Networking is an important professional skill and a proactive job and internship search strategy, which may include 1) communicating with people you already know and 2) reaching out to contacts with whom you seek to build relationships. Both kinds of contacts and relationships are important during a job search and throughout your career.
When you network with people, you have the opportunity to learn about them and their areas of interest. In turn, when you share your goals and interests, they may share their networking resources – industry knowledge and professional contacts – with you. This broader sharing is why it is important to ask about more than just job openings.
Networking with alumni
Campus contacts: Consider on-campus contacts such as faculty, staff, club advisers, visiting speakers and classmates.
LinkedIn: LinkedIn is a professional networking website with more than 100 million members. LinkedIn has a structure similar to Facebook (with friend/connection and group relationships), but LinkedIn content is 100-percent professional.
LinkedIn’s “advanced search” option lets you search within your contacts, your contacts’ contacts and groups for individuals who work in particular roles or for specific companies, as well as other search criteria.
LinkedIn Marquette Alumni Group: Join the Marquette Alumni Group to network with 10,000+ alumni. This group is open to alumni and students with sophomore standing or above. By joining groups like this one, you will have access to group members’ e-mail addresses.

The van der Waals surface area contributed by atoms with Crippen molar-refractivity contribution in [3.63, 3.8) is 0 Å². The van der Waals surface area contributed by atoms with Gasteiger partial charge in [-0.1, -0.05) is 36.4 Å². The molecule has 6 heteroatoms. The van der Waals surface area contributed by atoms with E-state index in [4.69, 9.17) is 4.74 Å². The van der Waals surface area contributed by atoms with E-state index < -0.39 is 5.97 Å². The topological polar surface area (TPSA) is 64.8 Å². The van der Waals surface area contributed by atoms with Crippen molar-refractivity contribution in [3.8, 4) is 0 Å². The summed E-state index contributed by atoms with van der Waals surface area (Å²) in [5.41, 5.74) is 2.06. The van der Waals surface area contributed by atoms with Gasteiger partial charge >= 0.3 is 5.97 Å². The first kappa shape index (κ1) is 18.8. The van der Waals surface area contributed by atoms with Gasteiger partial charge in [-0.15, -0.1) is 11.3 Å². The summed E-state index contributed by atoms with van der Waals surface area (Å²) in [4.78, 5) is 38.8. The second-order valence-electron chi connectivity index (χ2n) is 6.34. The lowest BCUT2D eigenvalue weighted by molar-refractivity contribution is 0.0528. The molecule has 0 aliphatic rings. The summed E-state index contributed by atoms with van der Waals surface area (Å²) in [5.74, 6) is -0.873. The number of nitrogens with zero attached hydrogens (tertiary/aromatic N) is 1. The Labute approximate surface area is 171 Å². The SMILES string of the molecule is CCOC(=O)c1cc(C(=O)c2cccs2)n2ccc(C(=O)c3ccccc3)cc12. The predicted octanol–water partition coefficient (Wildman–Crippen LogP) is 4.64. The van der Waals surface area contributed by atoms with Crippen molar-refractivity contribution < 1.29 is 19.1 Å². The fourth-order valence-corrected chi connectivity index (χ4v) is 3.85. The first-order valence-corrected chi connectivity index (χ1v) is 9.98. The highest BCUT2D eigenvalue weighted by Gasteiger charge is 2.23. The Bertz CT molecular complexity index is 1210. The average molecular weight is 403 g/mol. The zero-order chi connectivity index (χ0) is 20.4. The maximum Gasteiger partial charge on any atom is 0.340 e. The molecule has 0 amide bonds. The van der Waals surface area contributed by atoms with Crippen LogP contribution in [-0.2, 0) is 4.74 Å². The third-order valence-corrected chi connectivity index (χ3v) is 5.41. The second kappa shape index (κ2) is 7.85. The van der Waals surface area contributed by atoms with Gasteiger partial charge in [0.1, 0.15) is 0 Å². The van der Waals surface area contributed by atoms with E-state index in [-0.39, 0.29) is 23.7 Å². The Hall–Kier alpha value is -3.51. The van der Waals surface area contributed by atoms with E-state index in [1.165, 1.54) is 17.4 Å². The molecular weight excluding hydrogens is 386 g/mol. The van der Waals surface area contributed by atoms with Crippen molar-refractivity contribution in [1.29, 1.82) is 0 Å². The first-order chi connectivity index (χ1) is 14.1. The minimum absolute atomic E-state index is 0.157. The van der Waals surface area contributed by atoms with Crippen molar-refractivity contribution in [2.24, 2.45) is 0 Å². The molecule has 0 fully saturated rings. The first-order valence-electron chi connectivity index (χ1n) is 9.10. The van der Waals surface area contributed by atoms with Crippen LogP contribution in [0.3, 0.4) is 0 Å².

College of Business Administration networking events
- CIRCLES – Business networking programs hosted across the country
- BizNet – Typically held in October
- Java & Jobs – Typically held in February
- Marketing networking event – Typically held in February
- A contact you know well (faculty member, family member, neighbor, club advisor, etc.)
You never know who your contacts may know. Share your goals – position type, industry, employers of interest – with these individuals so that they can best help you. Sample questions could include:
- I am targeting logistics and transportation roles in my internship search. Do you know people who work in these types of roles or for companies that would have a logistics department?
- I am targeting retailers in my job search, so I am very interested in learning more about Kohl’s, Menards, Target, Bon Ton Stores and Walgreens. Do you have relationships with people at any of these companies? Are there other retail organizations that you would encourage me to consider in my search?